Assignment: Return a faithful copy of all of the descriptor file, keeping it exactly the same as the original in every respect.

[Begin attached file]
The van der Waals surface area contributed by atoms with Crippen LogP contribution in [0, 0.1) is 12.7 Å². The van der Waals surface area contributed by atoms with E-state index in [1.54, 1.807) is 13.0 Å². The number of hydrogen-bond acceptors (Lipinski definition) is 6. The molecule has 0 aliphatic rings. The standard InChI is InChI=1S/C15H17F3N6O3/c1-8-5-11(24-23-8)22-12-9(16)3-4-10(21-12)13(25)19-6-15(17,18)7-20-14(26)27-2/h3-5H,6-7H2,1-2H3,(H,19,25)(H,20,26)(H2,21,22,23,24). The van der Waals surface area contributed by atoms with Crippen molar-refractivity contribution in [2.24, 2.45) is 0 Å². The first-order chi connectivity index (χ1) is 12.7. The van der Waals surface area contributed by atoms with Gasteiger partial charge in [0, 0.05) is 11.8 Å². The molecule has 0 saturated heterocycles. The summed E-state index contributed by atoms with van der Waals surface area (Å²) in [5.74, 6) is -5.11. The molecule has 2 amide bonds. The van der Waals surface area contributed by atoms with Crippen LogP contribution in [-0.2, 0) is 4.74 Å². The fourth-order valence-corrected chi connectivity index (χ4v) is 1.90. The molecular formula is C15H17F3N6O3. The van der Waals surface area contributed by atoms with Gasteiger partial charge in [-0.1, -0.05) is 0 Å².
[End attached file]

The van der Waals surface area contributed by atoms with Crippen LogP contribution in [0, 0.1) is 12.7 Å². The van der Waals surface area contributed by atoms with E-state index in [1.54, 1.807) is 13.0 Å². The number of hydrogen-bond acceptors (Lipinski definition) is 6. The molecule has 0 aliphatic rings. The standard InChI is InChI=1S/C15H17F3N6O3/c1-8-5-11(24-23-8)22-12-9(16)3-4-10(21-12)13(25)19-6-15(17,18)7-20-14(26)27-2/h3-5H,6-7H2,1-2H3,(H,19,25)(H,20,26)(H2,21,22,23,24). The van der Waals surface area contributed by atoms with Crippen molar-refractivity contribution in [2.24, 2.45) is 0 Å². The first-order chi connectivity index (χ1) is 12.7. The van der Waals surface area contributed by atoms with Gasteiger partial charge in [0, 0.05) is 11.8 Å². The molecule has 0 saturated heterocycles. The summed E-state index contributed by atoms with van der Waals surface area (Å²) in [5.74, 6) is -5.11. The molecule has 2 amide bonds. The van der Waals surface area contributed by atoms with Crippen LogP contribution in [-0.2, 0) is 4.74 Å². The fourth-order valence-corrected chi connectivity index (χ4v) is 1.90. The molecular formula is C15H17F3N6O3. The van der Waals surface area contributed by atoms with Gasteiger partial charge in [-0.1, -0.05) is 0 Å².